Are mid-week circulars better for supermarkets?

Feb 18, 2014

Kroger announced last week it was planning to standardize the release of its weekly ads online and across all its stores on Wednesdays. With the move, the chain apparently joins a quiet trend in the supermarket industry.

Previously, Kroger’s weekly sales may have started on Sunday, Monday, Wednesday or Thursday, depending on the city, according to Safeway and Albertsons also start their sales cycles on Wednesday. Publix’s starts on Thursday

With the shift, effective Mar. 5, Kroger’s store associates can reset stores on a quieter Tuesday rather than Saturday, the busiest shopping day of the week. Shoppers also gain more time to plan their weekend shopping trips and take advantage of discounts before the weekend. The specials will run from Wednesday through the following Tuesday.

"By allowing our customers to purchase items before the busy weekend, we hope to help them save money and time," said Glynn Jenkins, director of communications and public relations for Kroger’s Atlanta Division, in a statement received by the Atlanta Business Journal.

Schnucks supermarkets likewise last year moved to standardize its circular delivery to Wednesday, partly because it wanted to make the drops consistent in all markets. Resets would also previously take place on the weekend. In the St. Louis area, the ad cycle had started on Monday.

"Our thought is our concentration should be on serving customers when they shop on Saturday and Sunday," a Schnucks spokesperson told the St. Louis Post-Dispatch at the time.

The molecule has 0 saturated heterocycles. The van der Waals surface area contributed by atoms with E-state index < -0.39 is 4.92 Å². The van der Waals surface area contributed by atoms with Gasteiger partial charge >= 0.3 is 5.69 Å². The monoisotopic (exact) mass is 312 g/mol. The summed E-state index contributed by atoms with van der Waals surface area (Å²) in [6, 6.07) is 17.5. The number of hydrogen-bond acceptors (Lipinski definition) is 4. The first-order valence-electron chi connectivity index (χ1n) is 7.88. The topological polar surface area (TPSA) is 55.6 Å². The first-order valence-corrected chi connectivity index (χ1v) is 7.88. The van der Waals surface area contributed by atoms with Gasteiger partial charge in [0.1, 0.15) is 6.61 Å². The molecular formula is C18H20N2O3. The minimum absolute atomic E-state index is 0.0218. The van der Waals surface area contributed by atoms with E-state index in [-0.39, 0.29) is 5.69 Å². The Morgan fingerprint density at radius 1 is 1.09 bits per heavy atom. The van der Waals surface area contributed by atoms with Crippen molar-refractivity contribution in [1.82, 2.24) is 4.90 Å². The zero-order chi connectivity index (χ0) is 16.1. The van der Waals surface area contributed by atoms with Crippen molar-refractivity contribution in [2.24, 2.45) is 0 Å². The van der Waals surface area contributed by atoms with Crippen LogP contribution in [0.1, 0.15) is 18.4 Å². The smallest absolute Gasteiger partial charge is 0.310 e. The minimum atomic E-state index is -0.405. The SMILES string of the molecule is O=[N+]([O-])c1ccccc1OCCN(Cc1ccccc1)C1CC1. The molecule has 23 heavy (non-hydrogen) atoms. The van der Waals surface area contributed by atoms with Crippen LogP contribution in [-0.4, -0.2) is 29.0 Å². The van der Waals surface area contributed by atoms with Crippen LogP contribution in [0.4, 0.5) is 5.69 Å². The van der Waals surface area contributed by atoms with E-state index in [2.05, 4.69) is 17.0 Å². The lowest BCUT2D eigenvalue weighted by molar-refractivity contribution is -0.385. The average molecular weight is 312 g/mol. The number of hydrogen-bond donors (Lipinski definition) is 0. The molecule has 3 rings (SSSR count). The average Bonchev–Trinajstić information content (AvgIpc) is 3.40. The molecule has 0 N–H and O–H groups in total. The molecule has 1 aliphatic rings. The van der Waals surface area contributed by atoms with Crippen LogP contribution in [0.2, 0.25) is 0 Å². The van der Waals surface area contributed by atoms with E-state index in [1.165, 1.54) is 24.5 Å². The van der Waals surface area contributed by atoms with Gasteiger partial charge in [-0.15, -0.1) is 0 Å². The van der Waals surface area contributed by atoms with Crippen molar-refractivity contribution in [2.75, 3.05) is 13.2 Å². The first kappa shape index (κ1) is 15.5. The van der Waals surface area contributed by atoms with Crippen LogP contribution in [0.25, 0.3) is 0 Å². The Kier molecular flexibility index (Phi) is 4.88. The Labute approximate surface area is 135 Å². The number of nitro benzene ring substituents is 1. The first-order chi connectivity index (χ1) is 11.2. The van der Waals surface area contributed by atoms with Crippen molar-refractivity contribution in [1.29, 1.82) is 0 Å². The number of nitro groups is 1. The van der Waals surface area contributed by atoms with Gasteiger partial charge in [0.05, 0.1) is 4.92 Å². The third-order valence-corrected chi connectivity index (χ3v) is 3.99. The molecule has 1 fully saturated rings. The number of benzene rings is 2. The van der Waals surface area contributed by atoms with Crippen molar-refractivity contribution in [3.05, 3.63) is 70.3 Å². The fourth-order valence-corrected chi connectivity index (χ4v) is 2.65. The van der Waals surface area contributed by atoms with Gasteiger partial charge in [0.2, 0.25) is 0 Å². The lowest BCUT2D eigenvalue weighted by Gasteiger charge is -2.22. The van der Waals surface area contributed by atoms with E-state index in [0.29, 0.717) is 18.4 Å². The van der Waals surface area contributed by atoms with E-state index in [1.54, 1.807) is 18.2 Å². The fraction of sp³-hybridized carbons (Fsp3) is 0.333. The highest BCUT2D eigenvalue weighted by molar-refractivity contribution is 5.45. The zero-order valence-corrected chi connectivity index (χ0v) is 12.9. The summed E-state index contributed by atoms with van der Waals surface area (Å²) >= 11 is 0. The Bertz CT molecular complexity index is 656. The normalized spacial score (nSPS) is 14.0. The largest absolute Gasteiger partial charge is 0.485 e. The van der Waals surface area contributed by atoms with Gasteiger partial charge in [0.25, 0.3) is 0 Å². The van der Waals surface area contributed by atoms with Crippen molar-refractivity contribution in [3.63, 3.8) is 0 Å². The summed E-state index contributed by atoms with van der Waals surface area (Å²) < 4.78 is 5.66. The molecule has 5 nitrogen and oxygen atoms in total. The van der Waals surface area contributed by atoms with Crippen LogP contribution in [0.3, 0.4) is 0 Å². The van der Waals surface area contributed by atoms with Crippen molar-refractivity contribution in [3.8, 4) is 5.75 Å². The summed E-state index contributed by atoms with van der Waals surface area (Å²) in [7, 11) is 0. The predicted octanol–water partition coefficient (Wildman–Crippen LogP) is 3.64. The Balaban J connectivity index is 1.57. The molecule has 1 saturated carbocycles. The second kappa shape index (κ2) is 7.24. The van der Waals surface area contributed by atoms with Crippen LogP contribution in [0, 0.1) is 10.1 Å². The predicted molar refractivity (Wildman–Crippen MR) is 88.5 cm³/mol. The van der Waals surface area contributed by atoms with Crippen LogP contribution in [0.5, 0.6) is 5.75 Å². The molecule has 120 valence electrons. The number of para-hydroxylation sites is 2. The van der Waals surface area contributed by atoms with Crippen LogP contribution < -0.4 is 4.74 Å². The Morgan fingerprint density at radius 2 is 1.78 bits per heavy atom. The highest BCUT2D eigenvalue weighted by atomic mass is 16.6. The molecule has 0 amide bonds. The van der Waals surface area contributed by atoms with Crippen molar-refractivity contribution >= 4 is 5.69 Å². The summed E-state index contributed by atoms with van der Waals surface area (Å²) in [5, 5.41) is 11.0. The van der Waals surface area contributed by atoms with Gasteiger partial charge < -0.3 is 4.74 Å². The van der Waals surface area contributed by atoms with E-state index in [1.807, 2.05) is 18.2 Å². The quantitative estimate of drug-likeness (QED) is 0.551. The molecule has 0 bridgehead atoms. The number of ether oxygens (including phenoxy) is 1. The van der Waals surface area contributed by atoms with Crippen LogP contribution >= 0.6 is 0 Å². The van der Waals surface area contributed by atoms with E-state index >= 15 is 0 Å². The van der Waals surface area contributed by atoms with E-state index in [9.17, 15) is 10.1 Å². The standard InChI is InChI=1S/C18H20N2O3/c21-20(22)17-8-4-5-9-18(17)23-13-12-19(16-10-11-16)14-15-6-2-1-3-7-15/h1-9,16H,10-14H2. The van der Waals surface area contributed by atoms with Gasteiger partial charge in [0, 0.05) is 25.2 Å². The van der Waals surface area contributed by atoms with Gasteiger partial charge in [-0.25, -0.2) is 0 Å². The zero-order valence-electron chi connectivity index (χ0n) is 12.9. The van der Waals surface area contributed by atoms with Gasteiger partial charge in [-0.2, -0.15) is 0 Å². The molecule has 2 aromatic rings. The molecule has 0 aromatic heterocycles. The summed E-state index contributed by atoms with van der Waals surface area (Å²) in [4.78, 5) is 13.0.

The downside of the mid-day shift is that circulars in some markets aren’t hitting mailboxes when competitors are arriving. Sunday circulation also can be two to three times that of mid-week papers, although some grocers such as Publix are sending out the same circular mailer both mid-week and on Sunday. For some shoppers, the mid-week circular disturbs the routine of leisurely reading the Sunday circular.

Mid-week sales cycles aren’t yet pervasive. In New York City, only relative newbies Whole Foods and Aldi start their sales cycle on Wednesday. Key Food, Pathmark, Associated Supermarkets, Gristedes and C-Town all start on Friday. Fine Foods and Met Foods start on Sunday.

What do you think is the best day for grocers to begin their weekly ad cycle? Why does it apparently differ in different areas for even some national grocers?

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15 Comments on "Are mid-week circulars better for supermarkets?"

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Frank Riso

I have always been more of a traditionalist with the ads starting on Sunday. However, I do like the idea of starting the ads on Wednesday just for better customer service. It may have been confusing to shoppers to see one price on Saturday and a different price on Sunday with so many shoppers only able to shop on the weekend. A number of them would need to shop both days in order to take advantage of the sale items.

It also should be a cost savings to the store. Doing price changes on Sunday costs more labor dollars then during the week. Will the weekly price changes also move to the middle of the week? The weekly increases and decreases not related to the sales program and what impact will that have on the stores retail based inventory management? It should all change in order to keep costs down and all changes at one time, sales and weekly changes during the middle of the week and let the bean counters figure it all out for inventory management.